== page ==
Washington's Birthday Dinner

Extinct Tradition

Among Cottey's earliest traditions is the celebration of George Washington's birthday each February. It was begun by Virginia Alice Cottey Stockard, who gave colonial parties for day students and their families around Washington's birthday.1 By 1915, the celebration included boarding students as well.2 The occasion involved dinner and dancing in Main Hall parlors ― all while dressed as "Stately colonial ladies and dignified, befrilled and bewigged gentlemen."2

Some of the early Washington celebrations included a Grand March, the traditional way to begin a formal ball by dancing through the parlors. There was a golden rule for participating in the Grand March of 1915: If you were not dressed in colonial style, Miss Rye saw to it that you were not in the march. That year, a prize was given to the best dancers: "Miss Boddie was the judge and the prize was awarded to the Misses Lindley and Schreckengast."2 The celebration ended at four o'clock, when dinner was served in the parlors.

The Washington dinner changed in later years. The Magnoperian and Emerson societies took charge of it, as they did other social events. The Grand March was replaced with a minuet, which was performed by students dressed as George and Martha Washington. George and Martha were chosen by popular vote each year ― and were sometimes the same women later voted to be Cottey Queens. In 1949, George Washington was played by Athletic Queen Barbara Moore, and Martha was portrayed by Beauty Queen Sharon Langohr.4 Other Cottey students dressed up as well and joined the Washingtons in a dance after dinner.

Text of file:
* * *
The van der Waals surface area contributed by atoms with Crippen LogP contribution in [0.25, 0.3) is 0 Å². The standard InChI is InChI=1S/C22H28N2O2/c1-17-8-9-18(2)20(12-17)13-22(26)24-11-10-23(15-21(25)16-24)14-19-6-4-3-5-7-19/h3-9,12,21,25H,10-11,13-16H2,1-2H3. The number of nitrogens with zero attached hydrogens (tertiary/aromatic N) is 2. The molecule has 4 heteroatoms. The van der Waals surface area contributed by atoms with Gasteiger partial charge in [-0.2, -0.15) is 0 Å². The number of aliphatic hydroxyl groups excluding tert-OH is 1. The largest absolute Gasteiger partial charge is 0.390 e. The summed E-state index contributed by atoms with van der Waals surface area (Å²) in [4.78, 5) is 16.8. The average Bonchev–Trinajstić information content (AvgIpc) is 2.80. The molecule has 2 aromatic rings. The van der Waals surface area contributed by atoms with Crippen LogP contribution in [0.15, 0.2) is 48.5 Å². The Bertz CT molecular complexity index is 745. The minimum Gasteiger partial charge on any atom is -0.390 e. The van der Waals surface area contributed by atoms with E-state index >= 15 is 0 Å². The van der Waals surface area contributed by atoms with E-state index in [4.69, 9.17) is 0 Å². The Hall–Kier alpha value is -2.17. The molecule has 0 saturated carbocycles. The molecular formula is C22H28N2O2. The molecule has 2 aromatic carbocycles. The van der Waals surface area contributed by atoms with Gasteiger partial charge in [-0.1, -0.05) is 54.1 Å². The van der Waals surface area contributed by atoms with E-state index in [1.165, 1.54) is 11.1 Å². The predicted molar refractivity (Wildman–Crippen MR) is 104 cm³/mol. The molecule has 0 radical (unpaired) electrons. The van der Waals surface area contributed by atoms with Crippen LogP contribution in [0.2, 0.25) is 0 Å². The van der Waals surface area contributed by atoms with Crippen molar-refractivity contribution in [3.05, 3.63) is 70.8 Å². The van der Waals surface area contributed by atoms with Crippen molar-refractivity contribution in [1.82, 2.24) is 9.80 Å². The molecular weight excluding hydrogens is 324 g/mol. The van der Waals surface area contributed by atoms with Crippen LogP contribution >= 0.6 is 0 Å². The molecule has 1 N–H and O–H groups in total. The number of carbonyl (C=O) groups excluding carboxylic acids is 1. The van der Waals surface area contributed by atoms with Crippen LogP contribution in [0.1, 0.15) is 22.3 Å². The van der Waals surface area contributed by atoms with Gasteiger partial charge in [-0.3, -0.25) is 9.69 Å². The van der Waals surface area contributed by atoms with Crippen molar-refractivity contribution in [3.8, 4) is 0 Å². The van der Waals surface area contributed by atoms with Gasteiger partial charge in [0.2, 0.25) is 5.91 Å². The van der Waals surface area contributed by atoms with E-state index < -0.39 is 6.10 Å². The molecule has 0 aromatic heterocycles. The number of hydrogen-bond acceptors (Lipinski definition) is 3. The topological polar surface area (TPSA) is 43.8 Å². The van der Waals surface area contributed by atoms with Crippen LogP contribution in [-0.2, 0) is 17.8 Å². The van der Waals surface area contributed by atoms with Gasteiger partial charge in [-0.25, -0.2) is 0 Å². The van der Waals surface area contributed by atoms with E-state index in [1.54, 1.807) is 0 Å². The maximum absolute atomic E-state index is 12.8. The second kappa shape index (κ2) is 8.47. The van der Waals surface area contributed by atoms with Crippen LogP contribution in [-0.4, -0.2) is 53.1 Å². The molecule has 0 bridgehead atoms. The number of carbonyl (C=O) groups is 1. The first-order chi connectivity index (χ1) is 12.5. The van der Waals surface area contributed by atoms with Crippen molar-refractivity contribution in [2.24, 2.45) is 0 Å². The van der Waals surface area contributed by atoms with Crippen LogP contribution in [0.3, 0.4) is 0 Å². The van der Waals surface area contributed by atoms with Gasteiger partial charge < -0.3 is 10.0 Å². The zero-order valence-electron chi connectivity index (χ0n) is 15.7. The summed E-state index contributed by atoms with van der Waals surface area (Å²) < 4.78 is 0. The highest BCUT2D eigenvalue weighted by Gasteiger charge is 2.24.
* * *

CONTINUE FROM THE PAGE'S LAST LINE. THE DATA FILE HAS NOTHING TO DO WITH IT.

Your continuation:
Washington's birthday party seems to have disappeared by the 1950s, likely overtaken by the society-sponsored Valentine's Day dinner.

Main Hall parlors, c. 1940
Main Hall parlors, where Washington's birthday party took place, c. 1940.5
Washington birthday party, 1938
"George Washington (Mable Croonquist), Martha Washington (Mary Frances Reid) and their colonial friends pause at the termination of the stately minuet," 1938.3

Works Cited:

  1. Troesch, Helen DeRusha. Life of Virginia Alice Cottey Stockard. Wayside Press, Inc., 1955. Print.
  2. Sphinx, The. Yearbook. Nevada, MO: Cottey College, 1915. Print.
  3. Sphinx, The. Yearbook. Nevada, MO: Cottey College, 1938. Print.
  4. Sphinx, The. Yearbook. Nevada, MO: Cottey College, 1949. Print.
  5. Cottey Junior College promotional booklet. c. 1940. Print.
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